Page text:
He also said key contributor Joe Halahuni will be ready going into the fall camp after having surgery in April.

Stanford:

- So what's David Shaw's deal? Apparently, it's much like Jim Harbaugh's, the man he replaced in Palo Alto.

"The differences are minimal because our biggest differences are we have different personalities," Shaw said. "We have the same goals and same competitive drive. We like to teach. I see myself as a teacher and that's the environment we've created down there."

- For Shaw's Heisman Trophy front-running quarterback Andrew Luck, not having much a transition between the two head coaches has been invaluable.

"It's definitely nice not to have to learn a new scheme, a new offense," Luck said. "Coach Shaw recruited me. He's been instrumental in my growth as a football player and ever since I've been on campus.  So continuity was definitely something that a lot of the players were hoping for when the coaching change was being made. It's definitely been easier for me, I think.

- Luck was sporting a rather large beard for his media day appearance and according to him, the first time he's grown one. Though he's not sure if he's keeping it, the humble star did make news by announcing that he would indeed be leaving Stanford after this season.

"I'm viewing this as my last college football season and approaching it as such," he said.

- On the opposite side of the ball for The Cardinal, Shaw will be using to co-coordinators on defense with Derek Mason and Jason Tarver.

"We do have co-coordiators," Shaw said. "The mix of those two guys are phenomenal. They're like an old married couple, they finish each others' sentences."

- Wide receiver and ace return man Chris Owusu missed six games due to injury last year and will be a key part of the offense this year with an inexperienced group of receivers - if he can stay healthy.

"I haven't said anything to Chris except play every game," Shaw said. "We need Chris Owusu to play every game. We've got a talented but inexperienced receiving core around Andrew."

Washington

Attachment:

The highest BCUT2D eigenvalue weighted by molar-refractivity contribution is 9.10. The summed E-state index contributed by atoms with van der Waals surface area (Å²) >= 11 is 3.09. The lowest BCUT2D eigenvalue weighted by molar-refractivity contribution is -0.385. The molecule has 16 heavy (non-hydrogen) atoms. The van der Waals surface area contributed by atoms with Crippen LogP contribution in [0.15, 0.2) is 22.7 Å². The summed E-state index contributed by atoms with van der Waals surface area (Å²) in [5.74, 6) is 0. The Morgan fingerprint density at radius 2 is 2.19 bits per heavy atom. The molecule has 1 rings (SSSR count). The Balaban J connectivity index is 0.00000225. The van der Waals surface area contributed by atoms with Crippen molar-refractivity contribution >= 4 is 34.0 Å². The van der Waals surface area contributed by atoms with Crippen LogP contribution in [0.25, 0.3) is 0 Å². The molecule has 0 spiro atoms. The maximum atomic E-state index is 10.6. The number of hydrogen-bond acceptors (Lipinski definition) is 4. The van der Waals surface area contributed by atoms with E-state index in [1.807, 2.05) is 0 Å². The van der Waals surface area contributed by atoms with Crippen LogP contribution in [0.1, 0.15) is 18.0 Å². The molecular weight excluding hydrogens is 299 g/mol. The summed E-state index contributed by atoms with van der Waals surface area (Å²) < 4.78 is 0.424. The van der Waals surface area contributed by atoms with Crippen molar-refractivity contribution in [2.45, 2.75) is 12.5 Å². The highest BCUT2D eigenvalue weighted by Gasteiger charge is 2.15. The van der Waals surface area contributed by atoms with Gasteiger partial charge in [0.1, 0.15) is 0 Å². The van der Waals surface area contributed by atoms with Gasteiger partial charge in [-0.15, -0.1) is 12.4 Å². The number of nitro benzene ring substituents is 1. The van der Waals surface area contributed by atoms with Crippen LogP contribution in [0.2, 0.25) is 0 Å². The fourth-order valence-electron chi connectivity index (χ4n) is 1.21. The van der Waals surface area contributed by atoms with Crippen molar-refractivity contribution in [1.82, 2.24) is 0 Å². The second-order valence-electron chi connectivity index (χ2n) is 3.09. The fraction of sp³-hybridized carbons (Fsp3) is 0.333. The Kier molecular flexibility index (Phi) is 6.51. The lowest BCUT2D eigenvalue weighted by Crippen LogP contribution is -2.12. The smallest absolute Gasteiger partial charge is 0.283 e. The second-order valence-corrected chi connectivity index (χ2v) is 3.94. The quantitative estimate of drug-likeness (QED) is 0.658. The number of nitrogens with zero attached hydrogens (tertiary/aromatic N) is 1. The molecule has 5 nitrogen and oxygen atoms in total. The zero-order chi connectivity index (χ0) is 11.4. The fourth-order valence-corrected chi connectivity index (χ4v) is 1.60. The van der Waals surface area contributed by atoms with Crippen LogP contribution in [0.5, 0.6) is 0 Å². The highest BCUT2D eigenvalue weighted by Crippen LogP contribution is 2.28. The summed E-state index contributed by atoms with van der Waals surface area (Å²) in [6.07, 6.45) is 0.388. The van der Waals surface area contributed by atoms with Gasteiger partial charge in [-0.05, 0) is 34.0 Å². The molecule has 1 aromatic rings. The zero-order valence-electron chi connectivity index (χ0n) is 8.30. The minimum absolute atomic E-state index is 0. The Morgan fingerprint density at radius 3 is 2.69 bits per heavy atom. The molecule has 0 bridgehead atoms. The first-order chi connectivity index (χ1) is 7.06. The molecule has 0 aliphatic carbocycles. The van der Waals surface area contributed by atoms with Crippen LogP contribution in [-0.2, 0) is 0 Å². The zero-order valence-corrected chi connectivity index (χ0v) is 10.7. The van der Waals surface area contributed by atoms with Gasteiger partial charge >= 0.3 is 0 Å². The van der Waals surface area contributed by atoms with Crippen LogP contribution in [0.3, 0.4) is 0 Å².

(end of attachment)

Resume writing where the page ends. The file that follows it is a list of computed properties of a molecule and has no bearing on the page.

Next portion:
- If there was one person in the room who was really excited to be a part of the inaugural Pac-12 Media Day, it was Washington coach Steve Sarkisian.

"Being a Southern California guy and being raised in this thing when it went from Pac-8 to Pac-10, to Pac-12, it's just exciting," Sarkisian said. "I think for us as the University of Washington and our program as we're growing, we couldn't be in a better conference at you a better time for the exposure needed for us and for this conference."

- Sarkisian talked at length about the Huskies' brand of football as the team moves on from the Jake Locker era.

"I think we've got a football team that you saw at the end of last season starting to play a brand of football that we believe in, that is one that is physical that believes in running the football and playing sound defense," Sarkisian said. "We're fortunate to have veteran leadership as we grow but we're still a very young football team. We've played 16 true freshmen last fall. And we've got veteran leaders."

- There's not much that can get a head coach going than talking about his quarterback and the former signal-caller-turned-coach had no problems praising starter Keith Price but cautioning that they would take it slow in his first year as the starter.

"He's a kid that comes to work with a smile on his face," Sarkisian said. "But the reality of it is we're not going to be able to rely on that quarterback position like we were able to with Jake for two years. It's going to be more on relying on Chris (Polk), and Jesse Callier of running the ball, then utilizing the one-on-one matchups on the outside with the Jermaine Kearse, Devin Aguilar, Kevin Smith, and maybe the emergence of a newcomer in Kasen Williams.

- With someone new behind center, many expect Polk to carry the offense on his back, something he accepts but realizes he can't really do if the team is to be successful.

"It's not necessarily on my back, because the game of football is not based off individual performances," Polk said. "So if our O-line's not working and the running game's not working and the passing game's not working."